- 32. Selection Sort Properties Not stable O(1) extra space (n2) comparisons (n) swaps Not adaptive Dr.Haitham A. El-Ghareeb (CIS) Data Structures and Algorithms - 2012 November 11, 2012 32 / 38
- 33. Insertion SortWhen humans manually sort something (for example, a deck of playingcards), most use a method that is similar to insertion sort. Dr.Haitham A. El-Ghareeb (CIS) Data Structures and Algorithms - 2012 November 11, 2012 33 / 38
- 34. Insertion Sort in WordsThe Insertion sort has two loops. The outer loop moves element byelement through the array whereas the inner loop compares the elementchosen in the outer loop to the element next to it in the array. If theelement selected by the outer loop is less than the element selected by theinner loop, array elements are shifted over to the right to make room forthe inner loop element. Dr.Haitham A. El-Ghareeb (CIS) Data Structures and Algorithms - 2012 November 11, 2012 34 / 38
- 35. Graphical Illustrationhttp://upload.wikimedia.org/wikipedia/commons/0/0f/Insertion-sort-example-300px.gif Dr.Haitham A. El-Ghareeb (CIS) Data Structures and Algorithms - 2012 November 11, 2012 35 / 38
- 36. Insertion Sort Step by StepTo Sort the sequence 3, 7, 4, 9, 5, 2, 6, 1 we need 8 steps. In each step,the item under consideration is in Bold. 37495261 37495261 37495261 34795261 34795261 34579261 23457961 23456791 12345679 Dr.Haitham A. El-Ghareeb (CIS) Data Structures and Algorithms - 2012 November 11, 2012 36 / 38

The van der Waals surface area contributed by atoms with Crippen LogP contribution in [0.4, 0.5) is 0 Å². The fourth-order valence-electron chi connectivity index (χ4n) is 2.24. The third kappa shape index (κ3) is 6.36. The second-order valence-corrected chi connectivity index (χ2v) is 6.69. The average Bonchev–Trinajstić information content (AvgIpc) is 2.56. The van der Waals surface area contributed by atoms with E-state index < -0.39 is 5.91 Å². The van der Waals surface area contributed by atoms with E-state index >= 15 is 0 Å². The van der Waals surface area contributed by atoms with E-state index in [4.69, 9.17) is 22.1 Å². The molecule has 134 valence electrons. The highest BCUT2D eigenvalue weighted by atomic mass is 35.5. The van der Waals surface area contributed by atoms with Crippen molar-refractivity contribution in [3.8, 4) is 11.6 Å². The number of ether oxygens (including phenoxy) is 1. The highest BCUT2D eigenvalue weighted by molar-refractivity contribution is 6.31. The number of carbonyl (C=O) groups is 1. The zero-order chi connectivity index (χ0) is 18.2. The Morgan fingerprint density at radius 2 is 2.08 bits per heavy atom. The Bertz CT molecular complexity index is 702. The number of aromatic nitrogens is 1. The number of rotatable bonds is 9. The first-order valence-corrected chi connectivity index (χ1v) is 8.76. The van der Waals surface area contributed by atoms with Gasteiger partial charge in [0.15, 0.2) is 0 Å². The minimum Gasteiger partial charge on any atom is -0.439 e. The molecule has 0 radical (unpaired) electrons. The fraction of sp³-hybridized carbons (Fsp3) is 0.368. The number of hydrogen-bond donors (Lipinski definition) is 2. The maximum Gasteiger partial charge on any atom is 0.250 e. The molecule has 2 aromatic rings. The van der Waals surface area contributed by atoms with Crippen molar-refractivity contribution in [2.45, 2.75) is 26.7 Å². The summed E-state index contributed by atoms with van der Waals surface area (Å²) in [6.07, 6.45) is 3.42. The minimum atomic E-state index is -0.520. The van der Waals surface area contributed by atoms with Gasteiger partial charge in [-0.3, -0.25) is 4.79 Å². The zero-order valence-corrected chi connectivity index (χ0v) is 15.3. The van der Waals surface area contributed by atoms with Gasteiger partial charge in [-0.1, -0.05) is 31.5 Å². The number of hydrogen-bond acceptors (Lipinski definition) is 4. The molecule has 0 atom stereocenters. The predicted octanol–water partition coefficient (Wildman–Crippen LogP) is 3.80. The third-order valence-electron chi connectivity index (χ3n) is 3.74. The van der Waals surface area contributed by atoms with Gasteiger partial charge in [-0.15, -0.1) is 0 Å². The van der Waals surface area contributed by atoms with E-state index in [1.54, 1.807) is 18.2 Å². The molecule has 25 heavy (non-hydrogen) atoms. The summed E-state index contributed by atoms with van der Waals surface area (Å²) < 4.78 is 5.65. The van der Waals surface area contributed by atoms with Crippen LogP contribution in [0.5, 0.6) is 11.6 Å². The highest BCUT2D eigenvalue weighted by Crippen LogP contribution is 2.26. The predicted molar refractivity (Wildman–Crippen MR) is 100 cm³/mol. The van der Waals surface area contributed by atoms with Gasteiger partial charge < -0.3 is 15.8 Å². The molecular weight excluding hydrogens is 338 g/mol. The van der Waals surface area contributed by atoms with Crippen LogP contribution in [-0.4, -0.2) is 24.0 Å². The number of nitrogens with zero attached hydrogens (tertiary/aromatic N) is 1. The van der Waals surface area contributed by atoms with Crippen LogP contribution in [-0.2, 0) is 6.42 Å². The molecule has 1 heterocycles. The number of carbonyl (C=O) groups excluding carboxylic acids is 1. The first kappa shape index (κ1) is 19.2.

- 37. Insertion Sort Implementation in C#public void InsertionSort ( ) {int inner , temp ;for ( int outer = 1 ; outer <= upper ; outer++) {temp = arr [ outer ] ;inner = outer ;w h i l e ( inner > 0 && arr [ inner −1] >= temp ) { arr [ inner ] = arr [ inner − 1 ] ; inner −= 1 ;} arr [ inner ] = temp ;} } Dr.Haitham A. El-Ghareeb (CIS) Data Structures and Algorithms - 2012 November 11, 2012 37 / 38
- 38. Insertion Sort Properties Stable O(1) extra space O(n2) comparisons and swaps Adaptive: O(n) time when nearly sorted Very low overhead Dr.Haitham A. El-Ghareeb (CIS) Data Structures and Algorithms - 2012 November 11, 2012 38 / 38

No public clipboards found for this slide

×
### Save the most important slides with Clipping

Clipping is a handy way to collect and organize the most important slides from a presentation. You can keep your great finds in clipboards organized around topics.

Be the first to comment